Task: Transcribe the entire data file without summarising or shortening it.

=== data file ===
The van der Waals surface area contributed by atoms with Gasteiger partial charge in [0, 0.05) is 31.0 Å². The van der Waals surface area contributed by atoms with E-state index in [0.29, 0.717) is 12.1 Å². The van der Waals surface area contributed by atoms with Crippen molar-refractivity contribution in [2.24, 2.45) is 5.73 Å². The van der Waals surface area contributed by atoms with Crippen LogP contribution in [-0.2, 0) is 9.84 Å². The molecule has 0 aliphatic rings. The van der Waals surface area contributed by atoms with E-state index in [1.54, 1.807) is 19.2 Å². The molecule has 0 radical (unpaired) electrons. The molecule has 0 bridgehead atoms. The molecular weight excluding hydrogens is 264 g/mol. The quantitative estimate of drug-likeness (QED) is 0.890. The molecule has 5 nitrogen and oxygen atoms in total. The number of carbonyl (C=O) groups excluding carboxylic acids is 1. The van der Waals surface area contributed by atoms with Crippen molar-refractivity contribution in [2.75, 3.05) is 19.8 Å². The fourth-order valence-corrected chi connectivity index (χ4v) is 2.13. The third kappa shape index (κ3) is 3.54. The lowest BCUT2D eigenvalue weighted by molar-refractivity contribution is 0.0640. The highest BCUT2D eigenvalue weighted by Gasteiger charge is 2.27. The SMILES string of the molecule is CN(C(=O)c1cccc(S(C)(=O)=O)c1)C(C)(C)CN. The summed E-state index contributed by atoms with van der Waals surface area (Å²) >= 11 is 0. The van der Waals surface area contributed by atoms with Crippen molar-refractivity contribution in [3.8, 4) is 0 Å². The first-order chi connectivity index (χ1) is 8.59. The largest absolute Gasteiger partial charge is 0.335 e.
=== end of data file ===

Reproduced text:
The van der Waals surface area contributed by atoms with Gasteiger partial charge in [0, 0.05) is 31.0 Å². The van der Waals surface area contributed by atoms with E-state index in [0.29, 0.717) is 12.1 Å². The van der Waals surface area contributed by atoms with Crippen molar-refractivity contribution in [2.24, 2.45) is 5.73 Å². The van der Waals surface area contributed by atoms with Crippen LogP contribution in [-0.2, 0) is 9.84 Å². The molecule has 0 aliphatic rings. The van der Waals surface area contributed by atoms with E-state index in [1.54, 1.807) is 19.2 Å². The molecule has 0 radical (unpaired) electrons. The molecule has 0 bridgehead atoms. The molecular weight excluding hydrogens is 264 g/mol. The quantitative estimate of drug-likeness (QED) is 0.890. The molecule has 5 nitrogen and oxygen atoms in total. The number of carbonyl (C=O) groups excluding carboxylic acids is 1. The van der Waals surface area contributed by atoms with Crippen molar-refractivity contribution in [2.75, 3.05) is 19.8 Å². The fourth-order valence-corrected chi connectivity index (χ4v) is 2.13. The third kappa shape index (κ3) is 3.54. The lowest BCUT2D eigenvalue weighted by molar-refractivity contribution is 0.0640. The highest BCUT2D eigenvalue weighted by Gasteiger charge is 2.27. The SMILES string of the molecule is CN(C(=O)c1cccc(S(C)(=O)=O)c1)C(C)(C)CN. The summed E-state index contributed by atoms with van der Waals surface area (Å²) >= 11 is 0. The van der Waals surface area contributed by atoms with Crippen molar-refractivity contribution in [3.8, 4) is 0 Å². The first-order chi connectivity index (χ1) is 8.59. The largest absolute Gasteiger partial charge is 0.335 e.